The PaleoDynamics Lab at the Lamont-Doherty Earth Observatory is led by Prof. Jason E. Smerdon, with strong connections to colleagues in the Division of Ocean and Climate Physics, the Lamont Tree-Ring Laboratory and the NASA Goddard Institute for Space Studies. The broad objective of our group is to characterize and understand climate variability and change on decadal to centennial timescales. Research on these timescales is limited by the brevity of instrumental records, which are not widely available for more than about 100-150 years. To circumvent this limitation, we combine modern instrumental records with climatic proxy records and climate model simulations. We are particularly interested in how multiple climate proxies can be combined to yield hemispheric and global maps of climate variables that span the Common Era (the last two thousand years), how proxies and climate models represent climatic variability and change over this time period, and how to use proxy-model comparisons to inform future climate projections. Several of our recent efforts are highlighted below and all of our publications are publicly available at our Publications page.
Hydroclimate extremes critically affect human and natural systems, but there remain many unanswered questions about their causes and how to interpret their dynamics in the past and in climate change projections. These uncertainties are due, in part, to the lack of long-term, spatially resolved hydroclimate reconstructions and information on the underlying physical drivers for many regions. Here we present the first global reconstructions of hydroclimate and associated climate dynamical variables over the past two thousand years. We use a data assimilation approach tailored to reconstruct hydroclimate that optimally combines 2,978 paleoclimate proxy-data time series with the physical constraints of an atmosphere-ocean climate model. The global reconstructions are annually or seasonally resolved and include two spatiotemporal drought indices, near-surface air temperature, an index of North Atlantic variability, the location of the intertropical convergence zone, and monthly Niño indices. This database, called the Paleo Hydrodynamics Data Assimilation product (PHYDA), will provide a critical new platform for investigating the causes of past climate variability and extremes, while informing interpretations of future hydroclimate projections.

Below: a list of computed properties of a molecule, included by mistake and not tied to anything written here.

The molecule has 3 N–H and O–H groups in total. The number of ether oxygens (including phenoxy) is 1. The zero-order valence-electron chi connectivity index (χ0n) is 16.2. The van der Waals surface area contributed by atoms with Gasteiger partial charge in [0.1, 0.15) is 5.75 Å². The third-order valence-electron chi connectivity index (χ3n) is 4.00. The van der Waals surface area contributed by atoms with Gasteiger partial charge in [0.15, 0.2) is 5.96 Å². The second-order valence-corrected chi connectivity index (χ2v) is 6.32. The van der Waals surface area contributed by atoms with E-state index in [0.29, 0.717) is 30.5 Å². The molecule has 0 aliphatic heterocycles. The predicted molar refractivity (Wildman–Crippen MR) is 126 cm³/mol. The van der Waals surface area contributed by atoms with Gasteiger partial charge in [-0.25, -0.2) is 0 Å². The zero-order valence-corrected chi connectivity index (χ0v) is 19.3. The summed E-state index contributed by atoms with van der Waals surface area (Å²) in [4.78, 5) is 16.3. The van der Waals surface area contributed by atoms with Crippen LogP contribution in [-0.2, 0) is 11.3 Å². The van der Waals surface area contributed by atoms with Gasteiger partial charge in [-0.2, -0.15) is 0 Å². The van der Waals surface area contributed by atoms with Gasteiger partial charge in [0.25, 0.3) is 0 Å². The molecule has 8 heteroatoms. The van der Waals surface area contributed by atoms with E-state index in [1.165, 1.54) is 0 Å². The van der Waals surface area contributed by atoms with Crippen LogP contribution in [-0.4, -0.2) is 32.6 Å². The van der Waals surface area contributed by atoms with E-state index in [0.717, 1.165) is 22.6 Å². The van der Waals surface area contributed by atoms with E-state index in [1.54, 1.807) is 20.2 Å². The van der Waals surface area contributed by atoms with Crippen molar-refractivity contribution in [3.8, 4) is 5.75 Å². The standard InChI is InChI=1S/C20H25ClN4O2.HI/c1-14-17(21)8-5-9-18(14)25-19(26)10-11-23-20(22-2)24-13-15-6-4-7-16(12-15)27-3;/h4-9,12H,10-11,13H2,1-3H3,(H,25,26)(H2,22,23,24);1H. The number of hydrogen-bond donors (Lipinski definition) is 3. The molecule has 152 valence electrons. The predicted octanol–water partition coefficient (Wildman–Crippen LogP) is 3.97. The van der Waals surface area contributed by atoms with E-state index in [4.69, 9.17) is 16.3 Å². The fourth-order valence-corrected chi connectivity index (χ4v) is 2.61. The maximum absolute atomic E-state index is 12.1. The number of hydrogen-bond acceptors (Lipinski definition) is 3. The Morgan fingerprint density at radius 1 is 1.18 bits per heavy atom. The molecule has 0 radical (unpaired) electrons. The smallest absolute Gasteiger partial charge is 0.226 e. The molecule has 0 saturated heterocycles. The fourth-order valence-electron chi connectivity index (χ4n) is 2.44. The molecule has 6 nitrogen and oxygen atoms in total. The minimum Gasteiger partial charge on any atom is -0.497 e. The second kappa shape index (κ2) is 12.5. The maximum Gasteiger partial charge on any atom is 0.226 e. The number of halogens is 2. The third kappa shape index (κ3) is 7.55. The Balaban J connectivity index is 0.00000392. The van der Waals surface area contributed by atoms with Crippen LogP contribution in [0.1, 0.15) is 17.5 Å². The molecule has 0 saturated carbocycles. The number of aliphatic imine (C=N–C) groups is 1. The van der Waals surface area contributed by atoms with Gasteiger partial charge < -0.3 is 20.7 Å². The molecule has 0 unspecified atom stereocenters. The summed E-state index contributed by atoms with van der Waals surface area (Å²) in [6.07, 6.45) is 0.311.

Using a large ensemble of simulations from a state‐of‐the‐art Earth System Model, we show that 42% of global vegetated land areas are projected to have “greening” in the form of additional vegetation growth at the same time as “drying” in the form of reduced soil moisture in a business‐as‐usual world. Simultaneous greening and drying is curious and suggests that future ecosystems—which could demand more water due to warmer and longer growing seasons and CO2 fertilization—siphon water that historically would have become the runoff that fills rivers and streams, termed “blue water.” We show that warming and changes in plant growth from CO2 creates an explicit water trade‐off in which future vegetation directly diminishes runoff relatively or absolutely for nearly half of global land areas. Our results have important implications for future water availability, but also point to the crucial importance of resolving model uncertainties associated with terrestrial vegetation and its response to increasing CO2.
Climate models project significant twenty-first-century declines in water availability over the American West from anthropogenic warming. However, the physical mechanisms underpinning this response are poorly characterized, as are the uncertainties from vegetation’s modulation of evaporative losses. In this study we have used a 35-member single model ensemble is to examine the response of summer soil moisture and runoff to anthropogenic forcing to understand the drivers and uncertainties of future hydroclimate in the American West. We found that widespread dry season soil moisture declines across the region despite increases in total water-year precipitation and ubiquitous increases in plant water-use efficiency. These modeled soil moisture declines are initially forced by significant snowpack losses that directly diminish summer soil water, even in regions where water-year precipitation increases. When snowpack priming is coupled with a warming- and CO2-induced shift in phenology and increased primary production, widespread increases in leaf area further reduces summer soil moisture and runoff by outpacing decreased stomatal conductance from high CO2. The net effects lead to the co-occurrence of both a “greener” and “drier” future across the western United States. Because simulated vegetation exerts a large influence on predicted changes in water availability in the American West, these findings highlight the importance of reducing the substantial uncertainties in the ecological processes increasingly incorporated into numerical Earth system models. Journal of Climate